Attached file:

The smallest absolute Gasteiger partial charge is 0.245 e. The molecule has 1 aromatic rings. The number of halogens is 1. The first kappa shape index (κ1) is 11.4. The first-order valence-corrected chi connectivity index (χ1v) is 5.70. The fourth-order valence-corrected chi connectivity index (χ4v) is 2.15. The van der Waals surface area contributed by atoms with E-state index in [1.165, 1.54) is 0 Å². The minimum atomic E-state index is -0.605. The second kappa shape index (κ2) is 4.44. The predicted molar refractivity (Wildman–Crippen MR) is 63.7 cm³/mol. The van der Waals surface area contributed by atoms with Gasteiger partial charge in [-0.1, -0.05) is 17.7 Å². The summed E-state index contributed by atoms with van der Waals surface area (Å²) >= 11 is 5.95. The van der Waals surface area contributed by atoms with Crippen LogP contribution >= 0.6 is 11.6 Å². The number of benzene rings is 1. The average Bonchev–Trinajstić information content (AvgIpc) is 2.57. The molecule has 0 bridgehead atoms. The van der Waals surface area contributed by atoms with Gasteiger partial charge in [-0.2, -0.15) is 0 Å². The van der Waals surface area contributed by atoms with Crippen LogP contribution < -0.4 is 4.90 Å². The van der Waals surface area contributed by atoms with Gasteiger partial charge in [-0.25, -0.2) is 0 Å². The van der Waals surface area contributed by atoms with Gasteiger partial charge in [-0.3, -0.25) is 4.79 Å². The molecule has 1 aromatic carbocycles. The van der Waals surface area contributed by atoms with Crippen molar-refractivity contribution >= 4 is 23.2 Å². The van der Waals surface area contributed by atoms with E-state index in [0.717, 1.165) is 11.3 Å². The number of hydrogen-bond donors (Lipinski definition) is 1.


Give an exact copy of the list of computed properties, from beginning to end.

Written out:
The smallest absolute Gasteiger partial charge is 0.245 e. The molecule has 1 aromatic rings. The number of halogens is 1. The first kappa shape index (κ1) is 11.4. The first-order valence-corrected chi connectivity index (χ1v) is 5.70. The fourth-order valence-corrected chi connectivity index (χ4v) is 2.15. The van der Waals surface area contributed by atoms with E-state index in [1.165, 1.54) is 0 Å². The minimum atomic E-state index is -0.605. The second kappa shape index (κ2) is 4.44. The predicted molar refractivity (Wildman–Crippen MR) is 63.7 cm³/mol. The van der Waals surface area contributed by atoms with Gasteiger partial charge in [-0.1, -0.05) is 17.7 Å². The summed E-state index contributed by atoms with van der Waals surface area (Å²) >= 11 is 5.95. The van der Waals surface area contributed by atoms with Crippen LogP contribution >= 0.6 is 11.6 Å². The number of benzene rings is 1. The average Bonchev–Trinajstić information content (AvgIpc) is 2.57. The molecule has 0 bridgehead atoms. The van der Waals surface area contributed by atoms with Gasteiger partial charge in [-0.2, -0.15) is 0 Å². The van der Waals surface area contributed by atoms with Crippen LogP contribution < -0.4 is 4.90 Å². The van der Waals surface area contributed by atoms with Gasteiger partial charge in [-0.25, -0.2) is 0 Å². The van der Waals surface area contributed by atoms with Gasteiger partial charge in [-0.3, -0.25) is 4.79 Å². The molecule has 1 aromatic carbocycles. The van der Waals surface area contributed by atoms with Crippen molar-refractivity contribution >= 4 is 23.2 Å². The van der Waals surface area contributed by atoms with E-state index in [0.717, 1.165) is 11.3 Å². The number of hydrogen-bond donors (Lipinski definition) is 1.